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Mies nojailee asiakaspalvelutiskiin. Image Tuuli Kärjä
Timo Kiiveri, a counsellor at the Osaamiskeskus of International House Jyväskylä, enjoys working with clients. He has solid experience of what is important to immigrants and how they can best integrate. But one thing surprises him.

Timo Kiiveri came to Jyväskylä from Heinola in the 90s to study. At the time, jobs were hard to find.

– I already had a job offer from Päijät-Häme and I thought I probably wouldn't get a job as a mentor for mentally handicapped people in the City of Jyväskylä, because there were so many applicants. On the last day of the application, I changed my mind. I was the last to be interviewed, even though I had no experience at the time. I have been very grateful to be able to work in the City of Jyväskylä. I have to admit that the fact that I was a man influenced my decision to choose me for the job.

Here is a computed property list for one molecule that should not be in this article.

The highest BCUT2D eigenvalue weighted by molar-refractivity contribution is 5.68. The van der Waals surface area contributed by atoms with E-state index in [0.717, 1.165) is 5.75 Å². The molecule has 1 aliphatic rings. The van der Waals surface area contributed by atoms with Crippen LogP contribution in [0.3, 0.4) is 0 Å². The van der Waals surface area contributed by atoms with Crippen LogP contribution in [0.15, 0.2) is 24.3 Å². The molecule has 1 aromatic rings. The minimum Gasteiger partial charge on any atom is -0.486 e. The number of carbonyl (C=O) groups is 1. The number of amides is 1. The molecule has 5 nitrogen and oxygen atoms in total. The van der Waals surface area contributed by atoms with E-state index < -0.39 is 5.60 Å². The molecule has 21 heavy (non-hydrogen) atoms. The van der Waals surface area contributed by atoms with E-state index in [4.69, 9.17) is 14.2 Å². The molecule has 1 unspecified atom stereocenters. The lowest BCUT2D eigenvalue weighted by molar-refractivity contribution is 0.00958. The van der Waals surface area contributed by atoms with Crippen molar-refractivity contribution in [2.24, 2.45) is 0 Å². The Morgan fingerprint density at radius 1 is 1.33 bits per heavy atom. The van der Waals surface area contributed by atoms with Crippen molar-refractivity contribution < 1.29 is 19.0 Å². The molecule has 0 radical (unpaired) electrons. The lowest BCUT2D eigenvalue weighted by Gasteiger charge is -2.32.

After working as a disability counsellor in the early 2000s, Timo worked as a full-time occupational safety and health representative in the social and health services area for about 10 years. 

– In 2013, I decided my career in occupational health and safety was over. One of the strengths in the city is many jobs. I applied as a supervisor in the local service at Huhtasuo. The people of Huhtasuo were hoping for a local employment service in the area. The unemployed themselves became involved in developing the employment services. In this first municipal pilot project, the then employment services were eventually extended from Huhtasuo to Kuokkala and also elsewhere. 

– Once I got into client work, I've had the joy of work every morning since then. This job puts me in my own place and allows me to use my own strengths and do important work.  
In January 2021, a project to develop services for immigrants started. Timo likes working on city projects, because they genuinely develop things and then become permanent services and changes, rather than projects that are started and finished.